New Laws For The New Year

Human Rights

Legislation (S. 5902/A. 8679) addresses Human Trafficking. It creates new felony crime designations that specifically target the methods used by traffickers to exploit their victims; establishes mechanisms to facilitate the delivery of social services to trafficking victims who are currently ineligible to receive such services; and forms a task force to coordinate implementation of the new laws and to ensure that the state’s efforts are effective in fighting trafficking and protecting victims.

Legislation (S. 5670-B/A. 4932-B) clarifies the scope of protections against discrimination on the basis of disability in areas of public accommodation. Specifically, the new statute makes it a discriminatory practice under New York law for places of public accommodation to refuse to make reasonable modifications in policies, practices, or procedures necessary to afford access to facilities, privileges, or advantages to individuals with disabilities. The law will bring New York State law in alignment with the federal Americans with Disabilities Act. The new law also will allow persons with disabilities the ability to file certain complaints related to discriminatory practices through the State Division of Human Rights (DHR) rather than pursuing costly litigation in federal court. Individuals can bring their complaints to one of the numerous DHR centers around the State.

Health Care

Legislation (S. 3982-A/A. 8097-A)  requires that hospitals report a suspected or confirmed Hospital Acquired Infection (HAI) associated with another hospital to the originating hospital and to extend the State Immunization Information System to prevent a gap in reporting.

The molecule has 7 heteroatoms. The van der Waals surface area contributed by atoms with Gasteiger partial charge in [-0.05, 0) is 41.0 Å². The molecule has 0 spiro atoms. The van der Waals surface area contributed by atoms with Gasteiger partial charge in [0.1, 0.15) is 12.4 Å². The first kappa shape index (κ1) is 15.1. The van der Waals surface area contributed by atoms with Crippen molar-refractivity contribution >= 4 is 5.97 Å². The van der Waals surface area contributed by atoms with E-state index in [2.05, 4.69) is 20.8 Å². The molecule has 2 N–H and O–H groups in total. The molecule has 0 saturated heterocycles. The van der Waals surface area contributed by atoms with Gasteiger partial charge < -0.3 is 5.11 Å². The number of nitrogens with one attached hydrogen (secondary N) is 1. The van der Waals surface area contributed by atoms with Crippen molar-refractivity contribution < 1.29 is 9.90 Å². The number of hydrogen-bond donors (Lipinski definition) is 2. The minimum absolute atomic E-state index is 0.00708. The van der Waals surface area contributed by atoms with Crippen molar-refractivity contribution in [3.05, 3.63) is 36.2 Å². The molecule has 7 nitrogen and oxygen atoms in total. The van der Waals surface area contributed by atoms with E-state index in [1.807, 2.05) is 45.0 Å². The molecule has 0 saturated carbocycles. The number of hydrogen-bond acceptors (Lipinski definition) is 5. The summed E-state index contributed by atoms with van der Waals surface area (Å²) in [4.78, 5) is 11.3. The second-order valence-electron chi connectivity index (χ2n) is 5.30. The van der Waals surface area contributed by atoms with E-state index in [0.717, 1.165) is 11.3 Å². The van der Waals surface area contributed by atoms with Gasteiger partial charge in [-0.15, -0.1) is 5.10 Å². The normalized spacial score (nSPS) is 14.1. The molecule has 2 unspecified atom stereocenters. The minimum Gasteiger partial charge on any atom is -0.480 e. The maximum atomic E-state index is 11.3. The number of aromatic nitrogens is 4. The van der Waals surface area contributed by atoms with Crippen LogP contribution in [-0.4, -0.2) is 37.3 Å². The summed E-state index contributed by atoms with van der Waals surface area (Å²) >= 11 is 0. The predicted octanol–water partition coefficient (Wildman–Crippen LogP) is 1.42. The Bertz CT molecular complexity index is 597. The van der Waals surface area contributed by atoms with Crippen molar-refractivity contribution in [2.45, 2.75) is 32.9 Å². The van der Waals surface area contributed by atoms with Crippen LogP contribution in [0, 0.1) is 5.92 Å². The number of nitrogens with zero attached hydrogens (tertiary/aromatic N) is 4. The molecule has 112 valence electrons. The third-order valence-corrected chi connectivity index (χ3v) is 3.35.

In order to ensure complete and accurate reporting of HAIs, health care facilities and providers must be able to notify each other of patients that are seen in more than one facility. This legislation provides facilities with the authority to share information in order to identify all sources of infection and to ensure appropriate care of individual patients. The legislation also promotes increased active surveillance, by requiring the collection of monthly infection data to provide immediate feedback to the reporting hospital.

The State Immunization Information System is a demonstration program that has been continued for a number of years. The system collects information provided by health care providers on a voluntary basis in order to track and monitor the immunization of children. Continuation of the voluntary immunization registry through today enabled the comprehensive collection of vaccination data until the mandated registry becomes effective January 1st.

Workers’ Compensation

Legislation (A. 6163/S. 3322) reformed the state’s archaic workers’ compensation law earlier in the year. Provisions of the law which will become effective on January 1, 2008 include:

  • Amending the Workers’ Compensation Law to provide for the apportionment of the assessment against self-insurers and defines the term “pure premium calculation.”
  • Amending the Workers’ Compensation Law to modify the method by which administrative expenses are assessed upon group self-insurers.

Consumer Protection

Legislation (S. 5050-C/A. 8406-B) – The Airline Bill of Rights –  creates a first in the nation consumer Bill of Rights for airline passengers, which requires carriers to provide passengers with food, water, fresh air, power, and working restrooms on any flight on which passengers have boarded the plane and the flight has been delayed for more than three hours. This law also creates an Office of the Airline Consumer Advocate within the Consumer Protection Board. The Consumer Advocate will oversee compliance with the airline passenger Bill of Rights.

Legislation (S. 4415/A. 7380) requires applicants for real estate appraiser licensing and certification to meet new education and experience standards established by the Federal Appraiser Qualifications Board, and also requires currently licensed and certified real estate appraisers to meet more stringent federal continuing education requirements. These measures are intended to reassure homeowners that their real estate appraisers have demonstrated a level of professionalism that meets federal standards.

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